I had an interesting conversation with two Golden Globe voters two weeks ago. They said that many of voting members had voted for Johann Johannsson's score from The Theory of Everything mainly because of the beautiful last composition. However, at that time they didn't know it wasn't Johannsson's original composition at all, but used score from The Crimson Wing by Cinematic Orchestra. Personally, I think the score from Theory of Everything was good, but I wonder if he would have won a Golden Globe if they knew the last composition wasn't Johannsson's. Don't think so.

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Re: Categories One-by-One: Music Score

Postby dws1982 » Fri Feb 13, 2015 7:30 pm

I think The Theory of Everything is good enough to be an acceptable winner in this category. I'd probably vote for Grand Budapest, but I think it's a good score. I don't recall if Theory had opening credits or not, but if it did I missed the composer's name. I remember thinking when I was watching, "this is one of my favorite Desplat scores in awhile". Turns out not to have even been him. Wouldn't have a problem at all with it winning, especially over The Imitation Game, which I think is Desplat at his most blandly-Hollywood, and it never shut up either. I actually leaned to a friend during the movie and uttered the words, "I hate this music".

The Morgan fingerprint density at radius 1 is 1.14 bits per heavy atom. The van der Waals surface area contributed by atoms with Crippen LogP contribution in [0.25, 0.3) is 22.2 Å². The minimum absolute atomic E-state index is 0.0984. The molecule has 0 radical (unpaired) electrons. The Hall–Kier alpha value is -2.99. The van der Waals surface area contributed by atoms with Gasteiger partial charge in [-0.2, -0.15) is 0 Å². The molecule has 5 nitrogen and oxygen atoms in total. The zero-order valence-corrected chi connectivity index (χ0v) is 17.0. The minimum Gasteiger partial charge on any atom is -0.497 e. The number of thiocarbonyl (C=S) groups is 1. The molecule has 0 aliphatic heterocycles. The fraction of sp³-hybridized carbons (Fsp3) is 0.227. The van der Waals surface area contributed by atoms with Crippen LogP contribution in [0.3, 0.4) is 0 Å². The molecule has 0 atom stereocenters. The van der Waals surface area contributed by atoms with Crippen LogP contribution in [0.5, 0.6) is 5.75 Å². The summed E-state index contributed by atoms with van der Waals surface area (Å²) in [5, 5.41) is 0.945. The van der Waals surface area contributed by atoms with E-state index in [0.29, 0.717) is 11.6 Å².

Close race. I kind of lean towards Theory as the winner, but I could see Grand Budapest storming through several categories (who would've thought a Wes Anderson movie would possibly end up as the biggest Oscar-winner or this--or any--year?) and picking this one up too.

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Re: Categories One-by-One: Music Score

Postby The Original BJ » Fri Feb 13, 2015 2:06 pm

Another tough category, mainly because the nominees are, if not tremendous, pretty good for what was on offer this year (once you allow for the unfortunate Birdman ineligibility.)